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Chunking in early Alzheimer's disease

Friday 27 May 2011

Researchers from the Department of Old Age Psychiatry at the Institute of Psychiatry at King’s, investigated if simple memory strategies can improve the short term or working memory of patients with Alzheimer’s disease.

A pilot study published this month in the British Journal of Psychiatry, looked at whether patients with early Alzheimer’s disease can use chunking strategies to improve their working memory.  Chunking is a simple but effective strategy that involves grouping information into smaller chunks that are easier to remember, just as we commonly do when asked to remember a phone number.

In the study, 15 healthy elderly people and 28 patients with Alzheimer’s disease, divided into ‘very mild’ and ‘mild’ disease groups, performed a series of verbal and spatial memory tasks. In these tasks they were asked to remember sequences of numbers or patterns. The sequences were either structured and easy to chunk, or random.  These tasks were designed in collaboration with scientists at the MRC Cognition and Brain Sciences Unit in Cambridge, who have shown in previous studies that structured sequences encourage chunking, which significantly improves working memory capacity in young healthy subjects.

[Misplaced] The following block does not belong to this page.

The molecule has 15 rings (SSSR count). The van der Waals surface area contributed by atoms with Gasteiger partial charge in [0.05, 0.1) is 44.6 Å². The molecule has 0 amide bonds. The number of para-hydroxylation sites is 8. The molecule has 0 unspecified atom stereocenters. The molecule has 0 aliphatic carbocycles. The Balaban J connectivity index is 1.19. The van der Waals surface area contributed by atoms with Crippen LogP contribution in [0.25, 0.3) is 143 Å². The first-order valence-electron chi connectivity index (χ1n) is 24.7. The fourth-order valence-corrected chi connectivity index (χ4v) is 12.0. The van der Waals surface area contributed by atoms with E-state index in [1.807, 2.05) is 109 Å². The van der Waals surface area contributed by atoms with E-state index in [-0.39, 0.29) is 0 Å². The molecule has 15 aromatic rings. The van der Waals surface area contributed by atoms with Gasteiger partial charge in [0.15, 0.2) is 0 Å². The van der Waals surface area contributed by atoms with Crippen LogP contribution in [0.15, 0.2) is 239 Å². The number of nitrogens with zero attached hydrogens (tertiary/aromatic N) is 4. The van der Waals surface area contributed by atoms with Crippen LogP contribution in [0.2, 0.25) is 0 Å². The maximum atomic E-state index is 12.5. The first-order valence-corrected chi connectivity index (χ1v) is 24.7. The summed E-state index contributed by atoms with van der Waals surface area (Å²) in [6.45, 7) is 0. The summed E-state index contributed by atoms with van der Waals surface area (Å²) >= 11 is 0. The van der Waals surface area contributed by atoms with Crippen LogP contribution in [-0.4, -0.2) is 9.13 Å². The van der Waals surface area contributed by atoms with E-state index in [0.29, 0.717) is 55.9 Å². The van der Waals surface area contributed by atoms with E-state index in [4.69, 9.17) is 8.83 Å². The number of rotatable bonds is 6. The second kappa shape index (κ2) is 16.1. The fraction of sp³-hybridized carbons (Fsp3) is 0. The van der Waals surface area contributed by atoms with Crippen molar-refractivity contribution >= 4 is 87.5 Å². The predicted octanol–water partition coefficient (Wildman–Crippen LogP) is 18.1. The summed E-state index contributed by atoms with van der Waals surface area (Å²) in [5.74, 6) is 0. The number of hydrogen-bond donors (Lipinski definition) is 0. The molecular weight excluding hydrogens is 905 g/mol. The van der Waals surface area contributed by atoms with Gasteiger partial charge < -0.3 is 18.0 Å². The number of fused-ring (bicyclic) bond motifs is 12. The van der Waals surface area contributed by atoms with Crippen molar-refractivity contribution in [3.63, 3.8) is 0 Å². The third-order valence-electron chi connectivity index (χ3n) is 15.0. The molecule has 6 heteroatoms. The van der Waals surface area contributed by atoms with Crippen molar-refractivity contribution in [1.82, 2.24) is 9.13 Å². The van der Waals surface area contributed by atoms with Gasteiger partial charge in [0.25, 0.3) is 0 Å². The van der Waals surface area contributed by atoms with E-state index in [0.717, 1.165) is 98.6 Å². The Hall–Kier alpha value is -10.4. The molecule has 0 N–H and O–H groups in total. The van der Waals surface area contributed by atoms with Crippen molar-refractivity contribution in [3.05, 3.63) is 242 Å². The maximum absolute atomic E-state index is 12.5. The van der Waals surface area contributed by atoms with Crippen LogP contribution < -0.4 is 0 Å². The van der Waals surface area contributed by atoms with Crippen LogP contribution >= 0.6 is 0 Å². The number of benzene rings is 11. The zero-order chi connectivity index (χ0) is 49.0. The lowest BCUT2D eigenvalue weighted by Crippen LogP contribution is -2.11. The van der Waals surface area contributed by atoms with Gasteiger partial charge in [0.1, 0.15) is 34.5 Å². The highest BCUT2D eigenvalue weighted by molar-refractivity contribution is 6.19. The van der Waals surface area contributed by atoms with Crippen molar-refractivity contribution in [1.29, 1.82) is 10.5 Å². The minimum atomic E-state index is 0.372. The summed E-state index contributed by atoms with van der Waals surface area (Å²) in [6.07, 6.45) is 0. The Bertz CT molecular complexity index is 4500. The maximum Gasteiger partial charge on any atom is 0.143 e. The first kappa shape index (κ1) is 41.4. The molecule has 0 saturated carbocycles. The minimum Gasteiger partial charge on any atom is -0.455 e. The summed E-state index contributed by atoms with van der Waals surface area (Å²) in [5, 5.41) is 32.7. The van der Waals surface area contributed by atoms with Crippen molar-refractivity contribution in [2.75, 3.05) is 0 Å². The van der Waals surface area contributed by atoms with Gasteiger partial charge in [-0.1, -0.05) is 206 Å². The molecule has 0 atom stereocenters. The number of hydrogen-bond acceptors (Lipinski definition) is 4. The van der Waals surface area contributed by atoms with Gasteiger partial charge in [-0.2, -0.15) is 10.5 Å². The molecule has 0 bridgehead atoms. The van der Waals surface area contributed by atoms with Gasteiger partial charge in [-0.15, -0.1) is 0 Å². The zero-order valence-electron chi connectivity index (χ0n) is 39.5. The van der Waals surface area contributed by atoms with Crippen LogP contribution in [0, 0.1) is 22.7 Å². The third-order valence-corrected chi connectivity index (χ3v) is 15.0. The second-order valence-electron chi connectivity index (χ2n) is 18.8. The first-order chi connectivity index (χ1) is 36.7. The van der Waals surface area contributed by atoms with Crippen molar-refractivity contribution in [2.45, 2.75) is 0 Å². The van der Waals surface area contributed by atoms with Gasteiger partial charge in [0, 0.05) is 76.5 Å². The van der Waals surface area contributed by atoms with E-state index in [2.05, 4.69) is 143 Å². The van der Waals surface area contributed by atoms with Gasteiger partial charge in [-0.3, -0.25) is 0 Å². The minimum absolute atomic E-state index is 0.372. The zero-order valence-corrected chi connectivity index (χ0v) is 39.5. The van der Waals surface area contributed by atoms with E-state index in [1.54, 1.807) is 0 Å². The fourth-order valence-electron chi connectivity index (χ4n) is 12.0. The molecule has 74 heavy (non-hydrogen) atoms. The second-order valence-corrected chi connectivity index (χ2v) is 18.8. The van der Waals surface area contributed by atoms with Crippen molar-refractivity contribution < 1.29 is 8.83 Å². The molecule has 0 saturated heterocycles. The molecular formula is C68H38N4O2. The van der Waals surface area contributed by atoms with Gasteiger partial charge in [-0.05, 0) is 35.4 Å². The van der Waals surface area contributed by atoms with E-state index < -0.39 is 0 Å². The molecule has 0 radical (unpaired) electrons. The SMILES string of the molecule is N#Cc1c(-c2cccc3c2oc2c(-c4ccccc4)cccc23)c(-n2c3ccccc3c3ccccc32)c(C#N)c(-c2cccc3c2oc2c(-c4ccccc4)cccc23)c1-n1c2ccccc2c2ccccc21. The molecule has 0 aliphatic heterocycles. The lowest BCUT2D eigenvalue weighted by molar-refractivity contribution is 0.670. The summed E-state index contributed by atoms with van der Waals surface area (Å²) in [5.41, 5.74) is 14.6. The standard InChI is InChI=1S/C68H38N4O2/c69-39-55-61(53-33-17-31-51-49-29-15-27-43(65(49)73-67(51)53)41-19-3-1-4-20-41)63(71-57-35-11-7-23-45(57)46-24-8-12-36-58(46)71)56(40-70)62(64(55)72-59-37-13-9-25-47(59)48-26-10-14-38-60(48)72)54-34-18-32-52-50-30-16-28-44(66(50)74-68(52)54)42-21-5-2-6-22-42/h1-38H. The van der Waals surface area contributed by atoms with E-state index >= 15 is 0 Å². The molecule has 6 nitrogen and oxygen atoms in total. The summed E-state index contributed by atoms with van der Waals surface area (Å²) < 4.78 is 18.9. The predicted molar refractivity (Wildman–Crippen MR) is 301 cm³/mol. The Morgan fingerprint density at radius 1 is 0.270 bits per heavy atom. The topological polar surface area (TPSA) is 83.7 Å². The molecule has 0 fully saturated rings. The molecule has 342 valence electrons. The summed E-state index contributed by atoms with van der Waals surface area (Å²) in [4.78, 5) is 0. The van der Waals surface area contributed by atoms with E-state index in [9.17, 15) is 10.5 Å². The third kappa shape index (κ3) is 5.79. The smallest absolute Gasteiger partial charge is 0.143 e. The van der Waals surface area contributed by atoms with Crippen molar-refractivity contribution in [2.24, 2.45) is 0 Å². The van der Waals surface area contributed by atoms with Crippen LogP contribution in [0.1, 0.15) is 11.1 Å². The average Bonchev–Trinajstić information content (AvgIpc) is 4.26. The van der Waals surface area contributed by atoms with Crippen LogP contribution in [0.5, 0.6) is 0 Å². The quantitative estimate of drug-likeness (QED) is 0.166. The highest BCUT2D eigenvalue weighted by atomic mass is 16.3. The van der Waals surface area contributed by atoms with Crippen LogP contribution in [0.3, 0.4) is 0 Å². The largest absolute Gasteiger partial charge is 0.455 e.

All participants did significantly better on the structured trials of the verbal working memory task, which indicates that patients with early Alzheimer’s disease successfully used chunking strategies for this task. However, on the spatial working memory task, only healthy subjects and patients with very mild Alzheimer’s disease were able to use chunking strategies.

Dr Jonathan Huntley, one of the authors of the study, commented: ‘The study suggests that patients with early Alzheimer’s disease are still able to use chunking to improve their verbal working memory. This offers a new strategy for working with people with Alzheimer’s disease to improve their memory function.  We are now investigating whether simple training in chunking can help prolong working memory functioning in patients with early Alzheimer’s disease.’

Working memory task performance and chunking in early Alzheimer’s disease’ is published in this month’s British Journal of Psychiatry.

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